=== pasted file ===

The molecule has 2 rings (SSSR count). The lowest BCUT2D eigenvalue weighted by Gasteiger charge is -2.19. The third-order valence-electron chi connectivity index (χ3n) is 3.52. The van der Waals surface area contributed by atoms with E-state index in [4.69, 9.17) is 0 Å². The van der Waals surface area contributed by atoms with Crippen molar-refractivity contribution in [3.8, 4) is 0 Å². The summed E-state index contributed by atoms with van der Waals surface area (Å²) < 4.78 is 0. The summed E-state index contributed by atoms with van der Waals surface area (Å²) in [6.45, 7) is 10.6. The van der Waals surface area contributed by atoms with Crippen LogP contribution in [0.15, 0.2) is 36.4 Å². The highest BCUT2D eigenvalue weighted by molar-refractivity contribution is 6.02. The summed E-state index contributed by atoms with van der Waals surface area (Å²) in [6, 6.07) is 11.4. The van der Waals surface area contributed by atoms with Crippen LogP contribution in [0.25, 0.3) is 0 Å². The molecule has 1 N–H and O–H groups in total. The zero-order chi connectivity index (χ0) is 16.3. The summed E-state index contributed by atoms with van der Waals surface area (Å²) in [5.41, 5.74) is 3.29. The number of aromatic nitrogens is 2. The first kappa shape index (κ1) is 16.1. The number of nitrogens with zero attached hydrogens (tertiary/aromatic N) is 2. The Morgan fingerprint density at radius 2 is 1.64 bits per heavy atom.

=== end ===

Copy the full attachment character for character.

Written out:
The molecule has 2 rings (SSSR count). The lowest BCUT2D eigenvalue weighted by Gasteiger charge is -2.19. The third-order valence-electron chi connectivity index (χ3n) is 3.52. The van der Waals surface area contributed by atoms with E-state index in [4.69, 9.17) is 0 Å². The van der Waals surface area contributed by atoms with Crippen molar-refractivity contribution in [3.8, 4) is 0 Å². The summed E-state index contributed by atoms with van der Waals surface area (Å²) < 4.78 is 0. The summed E-state index contributed by atoms with van der Waals surface area (Å²) in [6.45, 7) is 10.6. The van der Waals surface area contributed by atoms with Crippen LogP contribution in [0.15, 0.2) is 36.4 Å². The highest BCUT2D eigenvalue weighted by molar-refractivity contribution is 6.02. The summed E-state index contributed by atoms with van der Waals surface area (Å²) in [6, 6.07) is 11.4. The van der Waals surface area contributed by atoms with Crippen LogP contribution in [0.25, 0.3) is 0 Å². The molecule has 1 N–H and O–H groups in total. The zero-order chi connectivity index (χ0) is 16.3. The summed E-state index contributed by atoms with van der Waals surface area (Å²) in [5.41, 5.74) is 3.29. The number of aromatic nitrogens is 2. The first kappa shape index (κ1) is 16.1. The number of nitrogens with zero attached hydrogens (tertiary/aromatic N) is 2. The Morgan fingerprint density at radius 2 is 1.64 bits per heavy atom.